Genuine hospitality… that’s a practice I’d like more businesses to use. The definition of hospitality is the friendly reception and treatment of guests or strangers. To be genuine means to be authentic and sincere. These terms seem easy enough to understand but the actual practice of genuine hospitality takes consideration and anticipation of your customer’s needs.
How can businesses practice genuine hospitality? It can be as simple as getting to know your guests on a personal level. A butcher remembering a customer’s favorite cut of steak… a clothing store associate checking helping you find your size… the hotel manager learning it’s your first visit to their city and gives you a personal thank you note and souviner at check out. Those examples are so simple but how many times have you wished someone would have taken that extra step for you?
One of my favorite wine shops, Provenance Food and Wine, keeps records of our wine purchases. So if my husband and I are looking for that great wine we had a few weeks back, any one of the employees can pull up our information. It’s one extra step for the business, but that’s what makes me appreciate it even more. There are lots of wine shops in our neighborhood, but we go to Provenance because we know they go above and beyond.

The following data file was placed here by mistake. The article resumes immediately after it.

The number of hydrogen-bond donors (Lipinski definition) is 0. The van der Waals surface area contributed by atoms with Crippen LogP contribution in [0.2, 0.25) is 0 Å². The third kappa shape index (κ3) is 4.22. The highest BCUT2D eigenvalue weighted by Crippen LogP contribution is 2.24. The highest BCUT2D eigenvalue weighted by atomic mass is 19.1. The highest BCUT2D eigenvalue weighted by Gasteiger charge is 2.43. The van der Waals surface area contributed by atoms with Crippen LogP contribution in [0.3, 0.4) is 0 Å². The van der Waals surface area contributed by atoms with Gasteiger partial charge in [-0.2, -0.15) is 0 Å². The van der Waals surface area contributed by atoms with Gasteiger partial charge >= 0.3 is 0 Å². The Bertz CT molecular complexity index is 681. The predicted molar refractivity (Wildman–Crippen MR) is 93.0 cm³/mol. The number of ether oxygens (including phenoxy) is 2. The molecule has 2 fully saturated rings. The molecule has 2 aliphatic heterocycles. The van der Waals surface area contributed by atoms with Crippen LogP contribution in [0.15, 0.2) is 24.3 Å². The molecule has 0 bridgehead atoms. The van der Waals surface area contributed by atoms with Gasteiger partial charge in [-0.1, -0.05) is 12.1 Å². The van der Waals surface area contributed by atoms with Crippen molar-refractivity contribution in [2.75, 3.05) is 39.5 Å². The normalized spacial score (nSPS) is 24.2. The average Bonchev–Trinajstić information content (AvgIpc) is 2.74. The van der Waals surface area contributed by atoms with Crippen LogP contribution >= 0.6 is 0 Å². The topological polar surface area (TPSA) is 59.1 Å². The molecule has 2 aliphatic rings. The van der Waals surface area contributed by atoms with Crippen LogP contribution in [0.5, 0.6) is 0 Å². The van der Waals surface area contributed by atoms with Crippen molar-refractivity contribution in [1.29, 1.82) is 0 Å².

I’m proud to work for a restaurant group that embraces genuine hospitality. I’ve heard many heartfelt stories from our management team from all over the world that include delivering dinner to the hospital for a frequent diner who was recovering from surgery, driving our traveling guests to the airport and adopting menu items specifically for guests preference. Here’s a few more stories from our restaurant group.
How do businesses benefit? Loyalty. Your customers will go out of their way to spend money at your business. They’ll refer friends and give your business the word-of-mouth advertising that can’t be beat.
It takes time and extra steps for someone to extend genuine hospitality but isn’t that the point? What a feeling it is to know that they cared enough to be thoughtful! Have you ever given or received genuine hospitality from a business?